Memorial to Dag Hammarskjöld
This stained glass panel designed by Marc Chagall (b.1887, Russia - d. 1985, France) and translated into glass through a collaboration with Charles Marq, in Reims, France. Of his work Chagall said, "With all my soul, I wanted to convey the extent of my inspiration and the inspiration of Dag Hammarskjöld and of all those who died for peace. For this was the very purpose for which the UN was founded. In doing this work I was far from any current theories. I should like people to be as moved as I was when I was engaged in this work which was done for people of all countries, in the name of peace and love. The main thing is not to see it but to feel it. In further describing the mural Chagall said, "These colours and these forms must show, in the end, our dreams of human happiness, as we conceive it today. On the right hand side of this panel you will see mankind, with its yearning for peace, its prophets and its victims. In the center is the symbol of peace itself. On the left, above and below, are depicted motherhood and the people who are struggling for peace.
Music and text inspired Chagall in creating the window’s scheme. Symbols evoke Beethoven’s Ninth Symphony, a favorite piece of Hammarskjöld, and imagery is drawn directly from a passage in the New Testament. The passage, Isaiah IX 1-6, concludes with the following words: “For unto us a child is born, unto us a son is given: and the government shall be upon his shoulder: and his name shall be called Wonderful, Counselor, The mighty God, The everlasting Father, The Prince of Peace.”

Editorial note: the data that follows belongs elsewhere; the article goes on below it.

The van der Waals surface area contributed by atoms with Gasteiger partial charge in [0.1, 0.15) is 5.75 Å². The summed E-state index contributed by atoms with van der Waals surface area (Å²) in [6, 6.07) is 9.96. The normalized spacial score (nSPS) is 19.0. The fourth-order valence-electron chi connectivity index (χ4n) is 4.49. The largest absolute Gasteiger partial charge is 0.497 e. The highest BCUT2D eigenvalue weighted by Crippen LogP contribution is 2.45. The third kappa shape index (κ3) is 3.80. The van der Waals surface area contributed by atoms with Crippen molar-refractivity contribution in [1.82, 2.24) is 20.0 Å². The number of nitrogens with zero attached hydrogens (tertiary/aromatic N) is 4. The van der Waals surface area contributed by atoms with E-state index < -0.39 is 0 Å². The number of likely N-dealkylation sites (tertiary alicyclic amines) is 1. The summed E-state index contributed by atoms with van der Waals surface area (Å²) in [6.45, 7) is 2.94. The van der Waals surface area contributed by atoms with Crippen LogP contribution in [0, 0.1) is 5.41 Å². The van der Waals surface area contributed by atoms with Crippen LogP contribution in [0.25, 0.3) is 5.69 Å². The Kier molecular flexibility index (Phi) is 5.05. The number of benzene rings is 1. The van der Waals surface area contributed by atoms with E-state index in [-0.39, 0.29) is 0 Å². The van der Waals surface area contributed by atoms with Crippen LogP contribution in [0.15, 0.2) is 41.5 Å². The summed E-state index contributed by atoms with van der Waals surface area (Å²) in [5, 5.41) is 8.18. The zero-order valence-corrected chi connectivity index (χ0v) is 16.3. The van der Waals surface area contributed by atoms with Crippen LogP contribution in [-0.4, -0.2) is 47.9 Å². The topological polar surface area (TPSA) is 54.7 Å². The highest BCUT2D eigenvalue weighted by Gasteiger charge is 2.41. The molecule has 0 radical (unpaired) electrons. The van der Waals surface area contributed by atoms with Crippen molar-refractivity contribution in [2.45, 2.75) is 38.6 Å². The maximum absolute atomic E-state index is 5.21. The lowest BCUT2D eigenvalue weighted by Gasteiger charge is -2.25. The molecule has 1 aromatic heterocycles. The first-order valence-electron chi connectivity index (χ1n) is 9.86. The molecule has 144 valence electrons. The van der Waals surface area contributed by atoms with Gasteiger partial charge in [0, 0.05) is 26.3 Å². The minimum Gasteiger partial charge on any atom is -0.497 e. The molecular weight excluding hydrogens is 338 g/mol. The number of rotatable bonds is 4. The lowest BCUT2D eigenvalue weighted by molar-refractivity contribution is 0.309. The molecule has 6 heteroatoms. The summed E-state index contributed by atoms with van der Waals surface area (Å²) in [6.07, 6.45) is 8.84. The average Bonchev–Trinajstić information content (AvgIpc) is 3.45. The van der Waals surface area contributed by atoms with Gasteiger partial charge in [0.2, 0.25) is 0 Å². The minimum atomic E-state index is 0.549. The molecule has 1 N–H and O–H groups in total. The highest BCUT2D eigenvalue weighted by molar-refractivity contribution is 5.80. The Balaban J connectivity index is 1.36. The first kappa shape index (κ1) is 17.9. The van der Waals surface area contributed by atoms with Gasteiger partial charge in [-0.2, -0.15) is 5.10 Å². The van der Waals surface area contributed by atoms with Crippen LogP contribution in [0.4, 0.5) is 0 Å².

The contours of a central tree divide the window into two halves. The left half depicts a peaceful and joyous universe in which naked human beings and animals float about at random. The infamous snake is visible near the base of the tree. The right half’s action is more directed: a teeming mass crowds toward a figure of the crucified Christ in the upper right-hand corner. They come from a walled city to the left (visible in the upper third of the window), above which an angel with golden wings floats down to deliver the 10 Commandments. Lower down, a woman draped in a red cloak bows to the tree in grief, and a tiny baby, perhaps with a self-portrait face of Chagall, waves out to the spectator of the window. The work is done using the Grisaille technique of stained glass. Grisaille is the name of a gray, vitreous pigment used in the art of coloring glass for stained glass. In French, grisaille has also come to mean any painting technique in which translucent oil colors are laid over a monotone under-painting.